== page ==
This medication can cause you to have unusual results with certain medical tests. Tell any doctor who treats you that you are using ofloxacin.Store this medication at room temperature away from moisture and heat. Keep the bottle tightly closed when not in use.
Take the missed dose as soon as you remember. If it is almost time for your next dose, wait until then to take the medicine and skip the missed dose. Do not take extra medicine to make up the missed dose.
antacids that contain calcium, magnesium or aluminum (such as Tums, Mylanta, or Rolaids);
the ulcer medicine sucralfate (Carafate);
didanosine (Videx) powder or chewable tablets; or
vitamin or mineral supplements that contain calcium, iron, or zinc.
Antibiotic medicines can cause diarrhea, which may be a sign of a new infection. If you have diarrhea that is watery or has blood in it, call your doctor. Do not use any medicine to stop the diarrhea unless your doctor has told you to.Ofloxacin can cause side effects that may impair your thinking or reactions. Be careful if you drive or do anything that requires you to be awake and alert.
diarrhea that is watery or bloody;
confusion, hallucinations, unusual thoughts or behavior;
dizziness, fainting, fast or pounding heartbeat;
sudden pain or swelling near your joints (especially in your arm or ankle);
easy bruising or bleeding;
urinating less than usual or not at all;
numbness, burning, pain, or tingly feeling in your hands or feet;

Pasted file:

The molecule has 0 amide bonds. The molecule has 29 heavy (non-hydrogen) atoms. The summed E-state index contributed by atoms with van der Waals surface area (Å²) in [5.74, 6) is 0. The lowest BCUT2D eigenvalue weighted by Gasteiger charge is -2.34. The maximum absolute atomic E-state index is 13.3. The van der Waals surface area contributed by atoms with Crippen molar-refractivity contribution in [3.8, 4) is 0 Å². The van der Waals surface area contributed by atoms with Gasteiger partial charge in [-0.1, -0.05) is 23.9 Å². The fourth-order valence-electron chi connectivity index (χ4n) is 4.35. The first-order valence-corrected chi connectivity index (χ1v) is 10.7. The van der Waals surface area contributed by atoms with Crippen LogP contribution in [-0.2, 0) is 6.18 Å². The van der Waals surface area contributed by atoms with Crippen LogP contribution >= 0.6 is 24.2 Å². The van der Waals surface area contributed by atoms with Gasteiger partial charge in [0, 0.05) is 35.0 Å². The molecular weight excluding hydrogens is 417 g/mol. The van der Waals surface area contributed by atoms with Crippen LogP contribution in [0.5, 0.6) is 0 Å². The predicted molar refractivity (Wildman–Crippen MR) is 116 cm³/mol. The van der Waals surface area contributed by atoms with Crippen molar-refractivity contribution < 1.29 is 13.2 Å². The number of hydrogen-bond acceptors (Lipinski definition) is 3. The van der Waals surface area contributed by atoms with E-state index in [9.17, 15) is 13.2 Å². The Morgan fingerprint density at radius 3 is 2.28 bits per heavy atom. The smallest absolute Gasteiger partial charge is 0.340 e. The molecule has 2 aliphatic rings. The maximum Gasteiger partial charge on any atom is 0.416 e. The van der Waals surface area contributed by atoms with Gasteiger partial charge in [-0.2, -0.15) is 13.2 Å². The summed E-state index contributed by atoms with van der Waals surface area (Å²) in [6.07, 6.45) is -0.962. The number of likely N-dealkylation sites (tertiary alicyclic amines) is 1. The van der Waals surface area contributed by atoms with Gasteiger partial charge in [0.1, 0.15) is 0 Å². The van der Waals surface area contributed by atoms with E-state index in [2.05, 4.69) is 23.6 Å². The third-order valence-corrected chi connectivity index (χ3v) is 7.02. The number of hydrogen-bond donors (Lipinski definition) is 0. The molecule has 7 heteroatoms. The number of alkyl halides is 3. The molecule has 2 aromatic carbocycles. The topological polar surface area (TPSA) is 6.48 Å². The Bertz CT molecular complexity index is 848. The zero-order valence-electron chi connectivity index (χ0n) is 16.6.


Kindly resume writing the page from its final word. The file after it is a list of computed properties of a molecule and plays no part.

pale or yellowed skin, dark colored urine, fever, weakness;
fever, sore throat, and headache with a severe blistering, peeling, and red skin rash; or
the first sign of any skin rash, no matter how mild.
Less serious side effects may include:
nausea, vomiting, stomach pain, constipation;
feeling restless or anxious;
sleep problems (insomnia), or nightmares;
vaginal itching or discharge; or
mild skin itching.
This is not a complete list of side effects and others may occur. Tell your doctor about any unusual or bothersome side effect. You may report side effects to FDA at 1-800-FDA-1088.
Before taking ofloxacin, tell your doctor if you are taking any of the following drugs:
a blood thinner such as warfarin (Coumadin);
cyclosporine (Neoral, Sandimmune, Gengraf);
insulin or diabetes medication you take by mouth, such as glyburide (Micronase, Diabeta, Glynase);
theophylline (Theo-Dur, Theolair, Slo-Phyllin, Slo-Bid, Elixophyllin);
a nonsteroidal anti-inflammatory drug (NSAID) such as ibuprofen (Motrin, Advil, Nuprin, others), etodolac (Lodine), diclofenac (Cataflam, Voltaren), indomethacin (Indocin), nabumetone (Relafen), meloxicam (Mobic), naproxen (Aleve, Naprosyn, Anaprox), piroxicam (Feldene), and others; or
an oral steroid medication such as betamethasone (Celestone), dexamethasone (Decadron, Dexpak), methylprednisolone (Medrol), prednisolone (Orapred), prednisone (Meticorten, Sterapred), and others.
This list is not complete and there may be other drugs that can interact with ofloxacin. Tell your doctor about all the prescription and over-the-counter medications you use. This includes vitamins, minerals, herbal products, and drugs prescribed by other doctors. Do not start using a new medication without telling your doctor.